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Multiphase Flows

Computational Fluid Dynamics Modeling of Benjamin and Taylor Bubbles in Two-Phase Flow in Pipes

[+] Author and Article Information
M. Ramdin

 Process and Energy Department, Faculty of Mechanical, Maritime and Materials Engineering, Delft University of Technology, Leeghwaterstraat 44, 2628 CA Delft, The Netherlandsm.ramdin@tudelft.nl

Ruud Henkes1

 Multi-Scale Physics Department,Faculty of Applied Sciences, Delft University of Technology, Leeghwaterstraat 39, 2628 CB Delft, The NetherlandsR.A.W.M.Henkes@tudelft.nl

1

Corresponding author.

J. Fluids Eng 134(4), 041303 (Apr 20, 2012) (8 pages) doi:10.1115/1.4006405 History: Received June 27, 2011; Revised March 11, 2012; Published April 20, 2012; Online April 20, 2012

There is an increasing interest in applying three-dimensional computational fluid dynamics (CFD) for multiphase flow transport in pipelines, e.g., in the oil and gas industry. In this study, the volume of fluid (VOF) multiphase model in a commercial CFD code was used to benchmark the capabilities. Two basic flow structures, namely, the Benjamin bubble and the Taylor bubble, are considered. These two structures are closely related to the slug flow regime, which is a common flow pattern encountered in multiphase transport pipelines. After nondimensionalization, the scaled bubble velocity (Froude number) is only dependent on the Reynolds number and on the Eötvös number, which represent the effect of viscosity and surface tension, respectively. Simulations were made for a range of Reynolds numbers and Eötvös numbers (including the limits of vanishing viscosity and surface tension), and the results were compared with the existing experiments and analytical expressions. Overall, there is very good agreement. An exception is the simulation for the 2D Benjamin bubble at a low Eötvös number (i.e., large surface tension effect) which deviates from the experiments, even at a refined numerical grid.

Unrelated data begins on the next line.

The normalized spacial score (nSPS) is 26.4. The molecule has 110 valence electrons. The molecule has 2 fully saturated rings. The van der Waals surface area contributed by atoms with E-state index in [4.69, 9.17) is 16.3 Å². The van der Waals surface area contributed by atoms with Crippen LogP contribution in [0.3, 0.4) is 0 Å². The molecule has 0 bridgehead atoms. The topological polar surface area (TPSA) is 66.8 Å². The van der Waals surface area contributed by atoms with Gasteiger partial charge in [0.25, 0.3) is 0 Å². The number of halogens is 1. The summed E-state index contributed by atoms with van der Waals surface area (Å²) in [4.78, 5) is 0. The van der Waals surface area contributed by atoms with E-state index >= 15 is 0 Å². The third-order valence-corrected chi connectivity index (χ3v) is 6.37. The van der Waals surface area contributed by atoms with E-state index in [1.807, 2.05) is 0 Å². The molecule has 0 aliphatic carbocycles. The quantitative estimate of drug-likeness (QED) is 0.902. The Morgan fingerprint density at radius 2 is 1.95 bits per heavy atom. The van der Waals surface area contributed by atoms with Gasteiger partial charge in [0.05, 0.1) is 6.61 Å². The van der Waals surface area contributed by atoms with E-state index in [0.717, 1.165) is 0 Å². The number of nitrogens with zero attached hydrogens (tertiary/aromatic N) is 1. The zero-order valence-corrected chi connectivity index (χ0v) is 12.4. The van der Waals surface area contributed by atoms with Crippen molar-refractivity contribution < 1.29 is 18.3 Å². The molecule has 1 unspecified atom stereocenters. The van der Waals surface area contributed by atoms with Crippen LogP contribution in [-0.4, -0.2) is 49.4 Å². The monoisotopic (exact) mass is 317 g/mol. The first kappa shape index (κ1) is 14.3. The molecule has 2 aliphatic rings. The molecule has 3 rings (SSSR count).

Copyright © 2012 by American Society of Mechanical Engineers
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References

Figures

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Figure 11

Effect of the surface tension on the velocity of the Taylor bubble

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Figure 12

Comparison of the axial velocity along the pipe axis above the Taylor bubble (z is the axial pipe coordinate)

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Figure 14

The axial and radial velocity of components at z/D = −0.504: (

) Experimental radial velocity, () experimental axial velocity, () radial velocity of Lu and Prosperetti [27], () axial velocity of Lu and Prosperetti [27], () radial velocity CFD, and () axial velocity CFD

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Figure 13

The axial and radial velocity of components at z/D = 0.111: (

) Experimental radial velocity, () experimental axial velocity, () radial velocity of Lu and Prosperetti [27], () axial velocity of Lu and Prosperetti [27], () radial velocity CFD, and () axial velocity CFD

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Figure 1

(a) Benjamin bubble, taken from Ref. [4], and (b) Taylor bubble, taken from Ref. [7]

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Figure 2

Boundary and initial conditions for the Benjamin bubble (black is liquid and gray is gas)

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Figure 3

(a) Grid for 3D simulations, and (b) boundary and initial conditions for the Taylor bubble (black is liquid and gray is gas)

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Figure 4

Effect of the viscosity on the velocity of the 2D Benjamin bubble

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Figure 5

Effect of the viscosity on the velocity of the 3D Benjamin bubble

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Figure 6

Power-law for the slowdown of the viscous 2D Benjamin bubble

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Figure 7

The constant C as a function of the Reynolds number for the Benjamin bubble

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Figure 8

Effect of the surface tension on the velocity of the 2D Benjamin bubble

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Figure 9

Effect of the surface tension on the velocity of the 3D Benjamin bubble

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Figure 10

Effect of the viscosity on the velocity of the Taylor bubble

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